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The enteric nervous system of the small intestine of a 22-week-old male fetus with trisomy 21 was examined and compared with gut specimens from a fetus with normal karyotype at the same developmental stage. After the therapeutic termination of the pregnancies, paraffin sections and whole-mounts were prepared, which were processed for histology and immunohistochemistry, with the use of antibodies against the 210 kDA neurofilament subunit and the glial marker S-100 protein. The reduced length of the small intestine, the histologically observed fewer and shorter villi and the frequently appearing pseudostratified epithelium indicate an overall delay in the intestinal development in the trisomic fetus. Both the S-100 protein-immunopositive glial cells and the neurofilament protein-immunopositive nerve cells were distributed differentially in the gut specimens of the trisomic fetus and in the fetus with normal karyotype. While the immunohistochemical expression of the S-100 protein differed only in the circular axis of the gut wall, the distribution of the neurofilament protein-immunoreactive nerve cells also differed along the longitudinal axis of the gastrointestinal tract. Not only the distribution, but also the morphology of the neurofilament protein-immunoreactive myenteric ganglion cells differed in the trisomic fetus as compared with the normal one. The neurofilament protein-immunopositive ganglion cells of the normal fetus possessed lamellar dendrites and one long axon, while the ganglion cells of the trisomic fetus did not exhibit special morphological characteristics. These observations suggest that the enteric nervous system of the fetus with trisomy 21 is involved in the overall delay of the gut development.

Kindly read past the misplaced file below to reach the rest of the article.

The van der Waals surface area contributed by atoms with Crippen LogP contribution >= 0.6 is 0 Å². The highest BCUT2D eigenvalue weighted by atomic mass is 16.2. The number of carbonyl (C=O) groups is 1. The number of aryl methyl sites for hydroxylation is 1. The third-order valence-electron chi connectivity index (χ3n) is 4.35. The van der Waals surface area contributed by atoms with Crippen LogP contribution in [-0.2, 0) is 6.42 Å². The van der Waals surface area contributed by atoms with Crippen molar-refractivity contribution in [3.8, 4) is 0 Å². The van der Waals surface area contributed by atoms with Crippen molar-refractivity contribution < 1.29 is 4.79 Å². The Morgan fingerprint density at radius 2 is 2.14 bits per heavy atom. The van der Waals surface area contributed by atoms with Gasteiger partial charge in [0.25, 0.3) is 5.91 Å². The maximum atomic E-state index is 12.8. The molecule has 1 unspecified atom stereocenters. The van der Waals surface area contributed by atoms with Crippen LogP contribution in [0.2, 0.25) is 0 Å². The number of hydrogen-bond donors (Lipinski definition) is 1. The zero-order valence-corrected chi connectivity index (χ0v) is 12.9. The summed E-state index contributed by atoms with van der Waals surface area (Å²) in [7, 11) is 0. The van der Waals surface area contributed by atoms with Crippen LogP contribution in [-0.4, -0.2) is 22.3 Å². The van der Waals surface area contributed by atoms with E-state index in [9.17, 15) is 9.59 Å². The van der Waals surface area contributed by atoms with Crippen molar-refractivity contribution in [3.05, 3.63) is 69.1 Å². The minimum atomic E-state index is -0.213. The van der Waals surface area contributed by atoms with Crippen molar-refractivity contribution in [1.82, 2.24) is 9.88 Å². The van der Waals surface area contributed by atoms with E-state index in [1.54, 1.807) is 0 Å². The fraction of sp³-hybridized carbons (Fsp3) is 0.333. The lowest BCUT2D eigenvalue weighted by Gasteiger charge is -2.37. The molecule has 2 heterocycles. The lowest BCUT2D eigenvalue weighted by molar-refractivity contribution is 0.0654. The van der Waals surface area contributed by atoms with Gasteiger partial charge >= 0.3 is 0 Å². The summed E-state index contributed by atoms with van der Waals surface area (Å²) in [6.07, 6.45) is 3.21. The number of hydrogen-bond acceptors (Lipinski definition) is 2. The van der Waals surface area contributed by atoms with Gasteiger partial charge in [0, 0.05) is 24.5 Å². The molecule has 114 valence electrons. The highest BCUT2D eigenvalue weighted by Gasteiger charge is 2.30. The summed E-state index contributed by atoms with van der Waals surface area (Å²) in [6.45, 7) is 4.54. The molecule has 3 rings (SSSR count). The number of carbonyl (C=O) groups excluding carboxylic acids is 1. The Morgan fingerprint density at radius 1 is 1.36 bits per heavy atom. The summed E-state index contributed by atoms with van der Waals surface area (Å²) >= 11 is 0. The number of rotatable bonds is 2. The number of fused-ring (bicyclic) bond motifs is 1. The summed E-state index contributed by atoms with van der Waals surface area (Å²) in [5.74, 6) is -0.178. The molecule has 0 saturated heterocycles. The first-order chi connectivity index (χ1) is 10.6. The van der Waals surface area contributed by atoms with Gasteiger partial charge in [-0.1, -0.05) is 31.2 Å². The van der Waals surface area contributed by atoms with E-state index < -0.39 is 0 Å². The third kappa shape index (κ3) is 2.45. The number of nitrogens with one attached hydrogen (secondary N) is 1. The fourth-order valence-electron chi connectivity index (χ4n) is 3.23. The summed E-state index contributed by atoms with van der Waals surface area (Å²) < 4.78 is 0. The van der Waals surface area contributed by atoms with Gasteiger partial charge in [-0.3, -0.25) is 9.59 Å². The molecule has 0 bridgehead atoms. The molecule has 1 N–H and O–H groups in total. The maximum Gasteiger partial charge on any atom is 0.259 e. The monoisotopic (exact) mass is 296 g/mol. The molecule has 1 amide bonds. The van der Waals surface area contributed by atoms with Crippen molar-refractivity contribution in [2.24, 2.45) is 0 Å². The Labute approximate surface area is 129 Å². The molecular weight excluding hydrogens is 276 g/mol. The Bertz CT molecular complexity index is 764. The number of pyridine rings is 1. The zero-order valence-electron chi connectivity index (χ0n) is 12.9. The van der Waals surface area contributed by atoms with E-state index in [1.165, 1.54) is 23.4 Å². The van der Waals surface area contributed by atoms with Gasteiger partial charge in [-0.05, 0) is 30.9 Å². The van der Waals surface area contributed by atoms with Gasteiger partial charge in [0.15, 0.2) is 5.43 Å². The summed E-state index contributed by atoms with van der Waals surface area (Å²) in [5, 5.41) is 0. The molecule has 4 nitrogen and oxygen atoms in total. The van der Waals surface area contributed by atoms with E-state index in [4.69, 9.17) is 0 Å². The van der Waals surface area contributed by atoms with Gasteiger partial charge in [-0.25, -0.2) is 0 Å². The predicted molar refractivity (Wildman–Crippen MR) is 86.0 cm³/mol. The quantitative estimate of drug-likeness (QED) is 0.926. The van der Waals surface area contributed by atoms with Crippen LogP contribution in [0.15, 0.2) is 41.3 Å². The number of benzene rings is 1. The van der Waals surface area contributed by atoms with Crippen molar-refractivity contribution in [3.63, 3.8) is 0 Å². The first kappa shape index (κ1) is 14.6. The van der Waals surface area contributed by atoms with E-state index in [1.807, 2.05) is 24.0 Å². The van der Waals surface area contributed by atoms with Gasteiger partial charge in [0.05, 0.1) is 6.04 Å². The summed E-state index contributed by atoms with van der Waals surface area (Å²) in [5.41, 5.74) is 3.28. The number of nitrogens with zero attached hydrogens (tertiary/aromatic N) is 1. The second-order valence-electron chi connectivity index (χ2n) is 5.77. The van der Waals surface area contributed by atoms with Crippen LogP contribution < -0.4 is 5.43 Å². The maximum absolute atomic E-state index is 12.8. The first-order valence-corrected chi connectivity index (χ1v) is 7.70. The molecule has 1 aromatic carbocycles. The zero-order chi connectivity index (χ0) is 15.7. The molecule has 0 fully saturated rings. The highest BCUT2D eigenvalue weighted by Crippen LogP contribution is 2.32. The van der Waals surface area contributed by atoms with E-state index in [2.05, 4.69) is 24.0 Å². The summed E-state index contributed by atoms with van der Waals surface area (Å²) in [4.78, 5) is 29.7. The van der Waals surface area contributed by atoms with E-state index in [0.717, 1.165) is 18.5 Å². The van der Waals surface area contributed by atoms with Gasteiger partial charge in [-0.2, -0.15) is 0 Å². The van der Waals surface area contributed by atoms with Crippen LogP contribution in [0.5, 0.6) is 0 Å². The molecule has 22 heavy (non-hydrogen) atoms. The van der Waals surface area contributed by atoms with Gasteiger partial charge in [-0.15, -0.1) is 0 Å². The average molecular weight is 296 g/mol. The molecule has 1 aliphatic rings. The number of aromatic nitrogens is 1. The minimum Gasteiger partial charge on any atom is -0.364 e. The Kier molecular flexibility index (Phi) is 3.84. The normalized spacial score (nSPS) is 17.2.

Journal article


Acta Biologica Szegediensis

Publication Date





7 - 12